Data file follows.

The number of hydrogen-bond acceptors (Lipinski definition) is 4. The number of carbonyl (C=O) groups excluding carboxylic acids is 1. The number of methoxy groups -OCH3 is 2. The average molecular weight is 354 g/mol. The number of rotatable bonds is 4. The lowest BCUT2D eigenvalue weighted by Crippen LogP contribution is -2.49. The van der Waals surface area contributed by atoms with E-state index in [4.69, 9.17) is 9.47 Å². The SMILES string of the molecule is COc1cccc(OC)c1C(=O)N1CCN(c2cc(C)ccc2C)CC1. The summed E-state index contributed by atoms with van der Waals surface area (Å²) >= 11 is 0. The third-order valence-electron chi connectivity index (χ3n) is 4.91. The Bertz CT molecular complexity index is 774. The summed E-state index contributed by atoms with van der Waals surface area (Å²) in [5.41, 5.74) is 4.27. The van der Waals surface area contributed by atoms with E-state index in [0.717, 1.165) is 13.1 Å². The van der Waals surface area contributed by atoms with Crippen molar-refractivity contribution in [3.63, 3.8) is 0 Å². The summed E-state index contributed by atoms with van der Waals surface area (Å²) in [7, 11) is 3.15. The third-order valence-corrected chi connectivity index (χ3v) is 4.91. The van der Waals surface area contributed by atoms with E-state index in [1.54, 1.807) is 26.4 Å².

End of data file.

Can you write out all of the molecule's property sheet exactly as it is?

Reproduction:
The number of hydrogen-bond acceptors (Lipinski definition) is 4. The number of carbonyl (C=O) groups excluding carboxylic acids is 1. The number of methoxy groups -OCH3 is 2. The average molecular weight is 354 g/mol. The number of rotatable bonds is 4. The lowest BCUT2D eigenvalue weighted by Crippen LogP contribution is -2.49. The van der Waals surface area contributed by atoms with E-state index in [4.69, 9.17) is 9.47 Å². The SMILES string of the molecule is COc1cccc(OC)c1C(=O)N1CCN(c2cc(C)ccc2C)CC1. The summed E-state index contributed by atoms with van der Waals surface area (Å²) >= 11 is 0. The third-order valence-electron chi connectivity index (χ3n) is 4.91. The Bertz CT molecular complexity index is 774. The summed E-state index contributed by atoms with van der Waals surface area (Å²) in [5.41, 5.74) is 4.27. The van der Waals surface area contributed by atoms with E-state index in [0.717, 1.165) is 13.1 Å². The van der Waals surface area contributed by atoms with Crippen molar-refractivity contribution in [3.63, 3.8) is 0 Å². The summed E-state index contributed by atoms with van der Waals surface area (Å²) in [7, 11) is 3.15. The third-order valence-corrected chi connectivity index (χ3v) is 4.91. The van der Waals surface area contributed by atoms with E-state index in [1.54, 1.807) is 26.4 Å².